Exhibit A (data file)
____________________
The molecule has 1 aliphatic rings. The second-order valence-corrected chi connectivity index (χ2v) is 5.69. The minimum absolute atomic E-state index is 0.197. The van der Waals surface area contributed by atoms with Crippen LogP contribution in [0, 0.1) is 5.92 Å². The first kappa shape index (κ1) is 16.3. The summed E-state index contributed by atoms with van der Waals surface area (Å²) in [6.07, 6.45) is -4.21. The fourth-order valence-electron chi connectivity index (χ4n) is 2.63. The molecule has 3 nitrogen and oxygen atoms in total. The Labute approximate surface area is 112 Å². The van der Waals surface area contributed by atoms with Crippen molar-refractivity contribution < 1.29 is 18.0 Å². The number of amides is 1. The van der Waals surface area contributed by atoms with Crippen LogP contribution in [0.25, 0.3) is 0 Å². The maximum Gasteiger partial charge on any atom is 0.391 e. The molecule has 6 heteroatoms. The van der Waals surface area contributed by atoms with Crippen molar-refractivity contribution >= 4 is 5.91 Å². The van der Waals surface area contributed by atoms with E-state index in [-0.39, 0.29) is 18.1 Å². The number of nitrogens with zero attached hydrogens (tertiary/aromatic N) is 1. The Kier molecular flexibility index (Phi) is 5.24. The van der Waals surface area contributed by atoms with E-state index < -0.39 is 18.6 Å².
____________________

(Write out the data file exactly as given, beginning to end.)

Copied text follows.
The molecule has 1 aliphatic rings. The second-order valence-corrected chi connectivity index (χ2v) is 5.69. The minimum absolute atomic E-state index is 0.197. The van der Waals surface area contributed by atoms with Crippen LogP contribution in [0, 0.1) is 5.92 Å². The first kappa shape index (κ1) is 16.3. The summed E-state index contributed by atoms with van der Waals surface area (Å²) in [6.07, 6.45) is -4.21. The fourth-order valence-electron chi connectivity index (χ4n) is 2.63. The molecule has 3 nitrogen and oxygen atoms in total. The Labute approximate surface area is 112 Å². The van der Waals surface area contributed by atoms with Crippen molar-refractivity contribution < 1.29 is 18.0 Å². The number of amides is 1. The van der Waals surface area contributed by atoms with Crippen LogP contribution in [0.25, 0.3) is 0 Å². The maximum Gasteiger partial charge on any atom is 0.391 e. The molecule has 6 heteroatoms. The van der Waals surface area contributed by atoms with Crippen molar-refractivity contribution >= 4 is 5.91 Å². The van der Waals surface area contributed by atoms with E-state index in [-0.39, 0.29) is 18.1 Å². The number of nitrogens with zero attached hydrogens (tertiary/aromatic N) is 1. The Kier molecular flexibility index (Phi) is 5.24. The van der Waals surface area contributed by atoms with E-state index < -0.39 is 18.6 Å².